Nehru’s Five Year Plans: a vision that inspired Growth with Equality
This was the day when Jawahar Lal Nehru initiated the first Five Year Plan for the integrated economic development of the country. The Modi govt replaced the concept of FYPs with Niti Aayog
As India is facing the worst economic scenario in the recent history, this day is most relevant to remember Nehruvian approach to economic development.
This day in 1951, Jawaharlal Nehru presented the First Five-Year Plan to the Parliament.
1. India's tryst with failed economy reminds us of Jawahar Lal Nehru's vision
Effective implementation of the Plan led to India registering 3.6% GDP growth per year, in the early yrs of independence, outperforming even the Plan’s target of 2.1% of GDP growth per
2. Effective implementation of the Plan led to India registering 3.6% GDP growth in early years of independence
Jawaharlal Nehru, India’s first Prime Minister, saw “Five Year Plans” (FYPs) as vital to the implementation of his vision of a modernised and socialist India.
3. Five Year Plans proved vital to the implementation of a modernised and socialist India
First introduced in 1951, FYPs comprised economic and social programmes that were centrally designed, executed and evaluated by the Planning Commission of India.
4. FYPs comprised economic and social programmes that were centrally handled by planning commission
Over the years, India’s Planning Commission, in their efforts to generate economic growth and social equality, prioritised different aspects of the economy based on changing contexts.
5. FYPs endeavoured at generating economic growth and social equality
With the First FYP of independent India, the government aimed to meet the needs of refugees, and address food shortages and rising inflation. The government initiated the construction of dams in Damodar Valley and Hirakud (among other irrigation projects).
6. Food shortages were addressed and construction of Damodar Valley and Hirakud Dams were initiated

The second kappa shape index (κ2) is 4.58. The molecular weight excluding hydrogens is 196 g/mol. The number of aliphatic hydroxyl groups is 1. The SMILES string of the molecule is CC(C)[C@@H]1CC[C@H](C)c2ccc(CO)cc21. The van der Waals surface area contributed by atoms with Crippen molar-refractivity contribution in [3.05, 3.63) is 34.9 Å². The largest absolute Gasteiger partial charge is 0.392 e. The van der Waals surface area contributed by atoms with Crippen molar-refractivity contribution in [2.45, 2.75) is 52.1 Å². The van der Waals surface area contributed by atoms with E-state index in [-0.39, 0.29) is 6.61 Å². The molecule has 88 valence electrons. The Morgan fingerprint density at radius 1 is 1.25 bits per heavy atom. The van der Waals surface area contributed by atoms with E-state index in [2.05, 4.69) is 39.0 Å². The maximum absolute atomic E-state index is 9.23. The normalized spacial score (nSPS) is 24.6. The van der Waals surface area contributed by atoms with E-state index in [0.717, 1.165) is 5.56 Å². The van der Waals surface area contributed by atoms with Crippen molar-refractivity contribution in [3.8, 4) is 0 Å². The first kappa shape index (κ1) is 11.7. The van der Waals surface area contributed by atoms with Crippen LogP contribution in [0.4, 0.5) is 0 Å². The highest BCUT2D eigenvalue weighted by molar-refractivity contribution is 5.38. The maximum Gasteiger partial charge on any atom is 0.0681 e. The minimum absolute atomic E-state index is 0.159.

The government also worked with the World Health Organization to reduce infant mortality and other aspects of children’s health. The government was able to meet these demands by a targeted focus on agriculture, power, transport and stabilising prices.
7. Targeted focus on agriculture, power, transport and price stabilisation was the key of FYPs
The Twelfth FYP, that ended in 2017, was the last of the FYPs.The Modi government ended the FYPs that aimed at “inclusive growth,” .
8. Modi government ended the FYPs that aimed at inclusive growth
The National Democratic Alliance government chose to replace the Planning Commission with Niti Aayog, calling it a think tank that provides advice on policies.
9. NDA government replaced the Planning Commission with Niti Aayog
A key difference between the Niti Aayog and the Planning Commission is that the former is an advisory body, that is, it does not have the power to allocate funds or make choices on behalf of states.
10. Niti Aayog is merely an advisory body that has no power to allocate funds
Since the replacement of the Planning Commission with Niti Aayog, India failed to meet the balanced economic growth, the government's approach to economy became centralized
11. In the absence of FYPs, India's vision of integrated growth was lost
In the present time of crisis the country is suffering like never before both on the pandemic front and also on the economic front with people turning jobless and GDP decelerating
12. India suffers double with pandemic and economic blues
The Nehruvian vision of an all round development of the human resource and economy seems relevant and required as India struggles through the multifaceted Covid-19 battle
13. Nehru's Vision of a socialist, economically strong India is being missed.